Most of the 18,924 participants had an LDL ≥70 mg/dL; median time from the ACS event to randomization was 2.6 months. Median follow-up was 2.8 years. Premature discontinuation occurred in 14.2% and 15.8% of the alirocumab and placebo groups, respectively. At baseline, the mean LDL was 92 mg/dL; at 4 months after randomization, it was 40 mg/dL in the alirocumab group and 93 mg/dL in the placebo group. The composite primary endpoint (death from coronary heart disease, nonfatal myocardial infarction, ischemic stroke, or unstable angina requiring hospitalization) occurred in 9.5% of the alirocumab group versus 11.1% of the placebo group (hazard ratio, 0.85); to avoid one event, 49 patients would need to be treated for 4 years). The greatest benefit was in patients with the highest baseline LDL. Deaths were less frequent with alirocumab than placebo (3.5% vs. 4.1%; HR, 0.85). Safety events were similar in the two groups.

Comment: The evidence for the benefit of PCSK9 inhibitors is growing stronger. The findings here are not unexpected but raise the question of whether more patients should be treated with these medications. Certainly, patients should know about the PCSK9 inhibitors as an option for secondary prevention if they meet the inclusion criteria of the published trials.


Rivaroxaban (Xarelto) plus Aspirin for Secondary Prevention of Cardiovascular Events (3900)
Med Ltr Med Ltr 60:196 12-03-2018

In one large randomized controlled trial, a low dose of the direct oral anticoagulant rivaroxaban (Xarelto) taken twice daily in addition to low-dose aspirin once daily was more effective than aspirin alone in preventing major cardiovascular events in patients with stable atherosclerotic vascular disease, but the combination caused significantly more major bleeding, mostly in the GI tract. Whether the benefits outweigh the drawbacks of taking two daily doses of an expensive second drug that is more likely to cause bleeding and to interact with other drugs is debatable.

Full article


Diagnosis and Management of NAFLD (3901)
Paul et al JAMA 320:2474 12-18-2018

Full article


Drugs for Cough (3902)
Med Ltr Med Ltr 60:206 12-17-2018

Full article


Migraine Headache Prophylaxis (3903)
Hein et al AFP 99:17 01-01-2019

Migraines impose significant health and financial burdens. Approximately 38% of patients with episodic migraines would benefit from preventive therapy, but less than 13% take prophylactic medications. Preventive medication therapy reduces migraine frequency, severity, and headache-related distress. Preventive therapy may also improve quality of life and prevent the progression to chronic migraines. Some indications for preventive therapy include four or more headaches a month, eight or more headache days a month, debilitating headaches, and medication-overuse headaches. Identifying and managing environmental, dietary, and behavioral triggers are useful strategies for preventing migraines. First-line medications established as effective based on clinical evidence include divalproex, topiramate, metoprolol, propranolol, and timolol. Medications such as amitriptyline, venlafaxine, atenolol, and nadolol are probably effective but should be second-line therapy. There is limited evidence for nebivolol, bisoprolol, pindolol, carbamazepine, gabapentin, fluoxetine, nicardipine, verapamil, nimodipine, nifedipine, lisinopril, and candesartan. Acebutolol, oxcarbazepine, lamotrigine, and telmisartan are ineffective. Newer agents target calcitonin gene-related peptide pain transmission in the migraine pain pathway and have recently received approval from the U.S. Food and Drug Administration; however, more studies of long-term effectiveness and adverse effects are needed. The complementary treatments petasites, feverfew, magnesium, and riboflavin are probably effective. Nonpharmacologic therapies such as relaxation training, thermal biofeedback combined with relaxation training, electromyographic feedback, and cognitive behavior therapy also have good evidence to support their use in migraine prevention.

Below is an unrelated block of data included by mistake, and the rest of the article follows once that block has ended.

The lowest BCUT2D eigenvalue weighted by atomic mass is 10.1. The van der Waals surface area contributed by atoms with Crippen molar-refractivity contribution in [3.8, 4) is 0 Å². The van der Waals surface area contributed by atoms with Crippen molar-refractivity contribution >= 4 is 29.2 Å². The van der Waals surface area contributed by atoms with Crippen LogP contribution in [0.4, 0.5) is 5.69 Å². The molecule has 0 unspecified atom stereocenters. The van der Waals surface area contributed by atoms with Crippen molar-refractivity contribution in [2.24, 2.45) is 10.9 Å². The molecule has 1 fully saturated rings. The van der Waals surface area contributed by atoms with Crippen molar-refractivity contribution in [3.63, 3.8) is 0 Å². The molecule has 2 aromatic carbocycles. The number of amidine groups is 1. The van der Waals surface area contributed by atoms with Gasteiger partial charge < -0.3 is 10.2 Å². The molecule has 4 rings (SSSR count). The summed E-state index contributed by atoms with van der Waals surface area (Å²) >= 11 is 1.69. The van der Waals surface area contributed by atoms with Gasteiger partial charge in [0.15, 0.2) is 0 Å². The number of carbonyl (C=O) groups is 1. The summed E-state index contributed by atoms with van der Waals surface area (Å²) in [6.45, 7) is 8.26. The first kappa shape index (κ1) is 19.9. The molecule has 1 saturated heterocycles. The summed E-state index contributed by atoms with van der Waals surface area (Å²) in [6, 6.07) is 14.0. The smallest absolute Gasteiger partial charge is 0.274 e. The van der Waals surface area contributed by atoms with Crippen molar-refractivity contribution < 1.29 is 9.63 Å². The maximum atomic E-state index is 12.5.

Full article


Urine Drug Tests: Ordering and Interpretation (3904)
Kale AFP 99:33 01-01-2019

Urine drug testing is an essential component of monitoring patients who are receiving long-term opioid therapy, and it has been suggested for patients receiving long-term benzodiazepine or stimulant therapy. Family physicians should be familiar with the characteristics and capabilities of screening and confirmatory drug tests. Immunoassays are used for initial screening and can give false-positive and false-negative results. All results are considered presumptive until confirmatory testing is performed. False-positive results have significant implications for a patient's pain treatment plan, and false-negative results can be a missed opportunity to detect misuse. Urine drug testing is an essential component of monitoring patients who are receiving long-term opioid therapy, and it has been suggested for patients receiving long-term benzodiazepine or stimulant therapy. Family physicians should be familiar with the characteristics and capabilities of screening and confirmatory drug tests. Immunoassays are qualitative tests used for initial screening of urine samples. They can give false-positive and false-negative results, so all results are considered presumptive until confirmatory testing is performed. Immunoassays for opioids may not detect commonly prescribed semisynthetic and synthetic opioids such as methadone and fentanyl; similarly, immunoassays for benzodiazepines may not detect alprazolam or clonazepam. Immunoassays can cross-react with other medications and give false-positive results, which have important implications for a patient's pain treatment plan. False-negative results can cause missed opportunities to detect misuse. Urine samples can be adulterated with other substances to mask positive results on urine drug testing. Family physicians must be familiar with these substances, the methods to detect them, and their effects on urine drug testing.